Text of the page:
Monday, December 2, 2013
Nicholas Reid reflects in essay form on general matters and ideas related to literature, history, popular culture and the arts. You are free to agree or disagree with him.
CRITICS GET IT WRONG TOO
At the beginning of November I attended and participated in the poetry conference in Hawkes Bay that was organised by Bill Sutton. Many things of interest were said and read by the visiting poets and panellists. Nobody would ever be so crass as to call a session something like “Whither Poetry?”, but that was more-or-less the theme of one panel. Speakers told us about the world of poetry slams and rap and performance poetry and on-line publishing and poetry discussion groups and what have you.
Always in such discussions, I find, there is an anxiety that we should keep up to date with the latest thing lest we be thought retrograde, out-of-date and unimaginative. Trouble is, what is currently popular is often ephemeral. And I have this abiding sense that the poetry most worth the time is the poetry that is meaningful when it is seen (and properly considered) on the printed page. Yes, by all means have poetry that performs well and can be read publicly. But slams and rap (and pub poetry) are essentially invitations to sounds without sense – what will grab an audience and win applause in the listening moment, but lacks any real depth or resonance.
Anyway, in such retrograde and old-fashioned thoughts, I was pleased to hear Harry Ricketts tell an anecdote on the ephemerality of literary fashion. Referring to his own book Strange Meetings – The Poets of the Great War (which I recall reviewing for the Star-Times when it came out in 2010), Ricketts reminded us that when the First World War was actually being fought, the poet who had the highest popular reputation, sold the most copies, and was seen as reflecting most truthfully the experiences of soldiers, was a chap called Robert Nichols. At that time, virtually nobody had heard of Wilfred Owen and Siegfried Sassoon, who are now canonised as the most meaningful English-language poets of the conflict. Yet Robert Nichols is quite forgotten now and with very good reason – his poetry is very forgettable.
The message was quite clear. In literature, what is currently popular is not necessarily what endures or what is worth emulating, analysing and responding to. Don’t be caught in the web of fashion. I’m fairly sure that in telling this anecdote, Ricketts was in part responding to the fashion for rap, slams and so on, but perhaps you would have to ask him if this was indeed the case.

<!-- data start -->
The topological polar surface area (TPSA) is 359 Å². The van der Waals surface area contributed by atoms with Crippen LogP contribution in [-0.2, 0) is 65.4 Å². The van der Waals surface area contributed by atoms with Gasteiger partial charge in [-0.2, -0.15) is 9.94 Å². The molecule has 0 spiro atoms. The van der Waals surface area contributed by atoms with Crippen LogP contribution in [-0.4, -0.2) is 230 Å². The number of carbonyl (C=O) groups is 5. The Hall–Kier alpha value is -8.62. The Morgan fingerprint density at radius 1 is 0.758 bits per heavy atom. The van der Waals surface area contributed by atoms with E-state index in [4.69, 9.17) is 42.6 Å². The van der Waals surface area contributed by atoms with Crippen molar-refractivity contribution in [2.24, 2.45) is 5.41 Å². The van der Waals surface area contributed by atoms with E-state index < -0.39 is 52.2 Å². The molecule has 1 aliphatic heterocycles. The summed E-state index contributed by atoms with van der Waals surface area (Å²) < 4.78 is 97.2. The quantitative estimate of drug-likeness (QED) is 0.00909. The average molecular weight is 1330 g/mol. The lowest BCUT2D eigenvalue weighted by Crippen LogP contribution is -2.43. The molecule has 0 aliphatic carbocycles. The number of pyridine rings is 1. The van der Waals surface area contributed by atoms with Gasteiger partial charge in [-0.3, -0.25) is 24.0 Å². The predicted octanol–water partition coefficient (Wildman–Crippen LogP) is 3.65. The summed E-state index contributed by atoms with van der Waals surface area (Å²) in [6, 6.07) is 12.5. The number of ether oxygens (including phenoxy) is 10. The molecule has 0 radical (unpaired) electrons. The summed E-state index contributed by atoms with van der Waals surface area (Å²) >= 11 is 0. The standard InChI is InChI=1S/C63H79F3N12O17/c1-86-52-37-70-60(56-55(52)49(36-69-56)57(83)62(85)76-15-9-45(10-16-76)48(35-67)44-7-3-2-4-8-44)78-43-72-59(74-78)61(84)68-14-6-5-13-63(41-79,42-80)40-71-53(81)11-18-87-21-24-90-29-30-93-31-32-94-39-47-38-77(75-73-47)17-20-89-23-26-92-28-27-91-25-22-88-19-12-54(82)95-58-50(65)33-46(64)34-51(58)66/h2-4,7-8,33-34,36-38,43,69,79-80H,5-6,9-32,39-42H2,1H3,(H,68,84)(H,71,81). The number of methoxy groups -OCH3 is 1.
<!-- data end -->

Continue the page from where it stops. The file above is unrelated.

While endorsing the message, I would add one very important rider: It isn’t only popular fashion that gets it wrong in artistic and literary matters. Often, it is the critical establishment.
It is easy to compile lists of yesterday’s bestsellers that are now either forgotten or regarded with some embarrassment. But, if you have access to journals of criticism (academic or otherwise) it is just as easy to find critiques by respected intellectuals which talk up works that have long since dropped out of the canon.
Allow me to switch genres and cannibalise myself. My first book was a series of analyses of New Zealand movies which were produced in the first ten years of the “revived” new Zealand film industry – A Decade of New Zealand Film (John McIndoe publishers, Dunedin, 1985). In the preface I remarked on how wrong some older and respected books of film criticism had got it when they made comments of the films of their own day. In particular I referenced “the 1940s edition of Paul Rotha’s and Richard Griffith’s classic of (British) film criticism The Film Till Now” noting that in it “many Hollywood greats, which have in fact stood the test of time, are written off as mere frivolous entertainments; while many earnest, preachy, liberal-humanist social dramas, long since forgotten, are praised as models of cinematic art.”
Something is not a classic because you have seen a favourable review of it in a respected publication. I myself have written a very favourable critique of Eleanor Catton’s The Luminaries for the very respected Landfall. (That is why I have not referenced it on this blog). I think it is an outstandingly good, imaginative and well-crafted novel. But I would not call it a classic. Or at least – not yet. Time alone sorts out what is and what is not a classic. In novels as in film and poetry, even the endorsement of the best critics does not make something of enduring worth.